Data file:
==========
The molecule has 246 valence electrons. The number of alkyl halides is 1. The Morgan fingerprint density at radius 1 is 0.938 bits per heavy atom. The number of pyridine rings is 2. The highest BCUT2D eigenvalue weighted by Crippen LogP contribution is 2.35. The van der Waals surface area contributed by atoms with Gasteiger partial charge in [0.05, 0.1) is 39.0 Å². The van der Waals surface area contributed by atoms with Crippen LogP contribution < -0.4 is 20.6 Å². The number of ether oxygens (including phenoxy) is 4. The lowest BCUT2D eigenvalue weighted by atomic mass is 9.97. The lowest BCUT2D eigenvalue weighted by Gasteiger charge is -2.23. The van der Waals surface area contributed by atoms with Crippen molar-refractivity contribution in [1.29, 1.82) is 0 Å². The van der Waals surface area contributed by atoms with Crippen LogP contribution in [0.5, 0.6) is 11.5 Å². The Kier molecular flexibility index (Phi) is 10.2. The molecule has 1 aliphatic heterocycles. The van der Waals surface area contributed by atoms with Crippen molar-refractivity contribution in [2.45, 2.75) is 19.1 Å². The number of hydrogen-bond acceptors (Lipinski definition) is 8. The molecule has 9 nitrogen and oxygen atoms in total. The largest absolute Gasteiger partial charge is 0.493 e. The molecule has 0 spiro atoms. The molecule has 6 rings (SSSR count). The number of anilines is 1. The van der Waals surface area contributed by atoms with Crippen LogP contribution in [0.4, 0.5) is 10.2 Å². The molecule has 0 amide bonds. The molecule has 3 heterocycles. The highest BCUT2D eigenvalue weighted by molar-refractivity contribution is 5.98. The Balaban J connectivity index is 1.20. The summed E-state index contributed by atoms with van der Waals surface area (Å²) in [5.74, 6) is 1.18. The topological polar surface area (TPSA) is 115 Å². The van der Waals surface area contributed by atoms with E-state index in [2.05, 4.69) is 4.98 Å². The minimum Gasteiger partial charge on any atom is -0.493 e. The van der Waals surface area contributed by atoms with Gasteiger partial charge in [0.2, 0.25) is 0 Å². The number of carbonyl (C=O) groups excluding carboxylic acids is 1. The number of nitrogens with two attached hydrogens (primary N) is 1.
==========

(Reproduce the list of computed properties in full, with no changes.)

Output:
The molecule has 246 valence electrons. The number of alkyl halides is 1. The Morgan fingerprint density at radius 1 is 0.938 bits per heavy atom. The number of pyridine rings is 2. The highest BCUT2D eigenvalue weighted by Crippen LogP contribution is 2.35. The van der Waals surface area contributed by atoms with Gasteiger partial charge in [0.05, 0.1) is 39.0 Å². The van der Waals surface area contributed by atoms with Crippen LogP contribution < -0.4 is 20.6 Å². The number of ether oxygens (including phenoxy) is 4. The lowest BCUT2D eigenvalue weighted by atomic mass is 9.97. The lowest BCUT2D eigenvalue weighted by Gasteiger charge is -2.23. The van der Waals surface area contributed by atoms with Crippen molar-refractivity contribution in [1.29, 1.82) is 0 Å². The van der Waals surface area contributed by atoms with Crippen LogP contribution in [0.5, 0.6) is 11.5 Å². The Kier molecular flexibility index (Phi) is 10.2. The molecule has 1 aliphatic heterocycles. The van der Waals surface area contributed by atoms with Crippen molar-refractivity contribution in [2.45, 2.75) is 19.1 Å². The number of hydrogen-bond acceptors (Lipinski definition) is 8. The molecule has 9 nitrogen and oxygen atoms in total. The largest absolute Gasteiger partial charge is 0.493 e. The molecule has 0 spiro atoms. The molecule has 6 rings (SSSR count). The number of anilines is 1. The van der Waals surface area contributed by atoms with Crippen LogP contribution in [0.4, 0.5) is 10.2 Å². The molecule has 0 amide bonds. The molecule has 3 heterocycles. The highest BCUT2D eigenvalue weighted by molar-refractivity contribution is 5.98. The Balaban J connectivity index is 1.20. The summed E-state index contributed by atoms with van der Waals surface area (Å²) in [5.74, 6) is 1.18. The topological polar surface area (TPSA) is 115 Å². The van der Waals surface area contributed by atoms with E-state index in [2.05, 4.69) is 4.98 Å². The minimum Gasteiger partial charge on any atom is -0.493 e. The van der Waals surface area contributed by atoms with Gasteiger partial charge in [0.2, 0.25) is 0 Å². The number of carbonyl (C=O) groups excluding carboxylic acids is 1. The number of nitrogens with two attached hydrogens (primary N) is 1.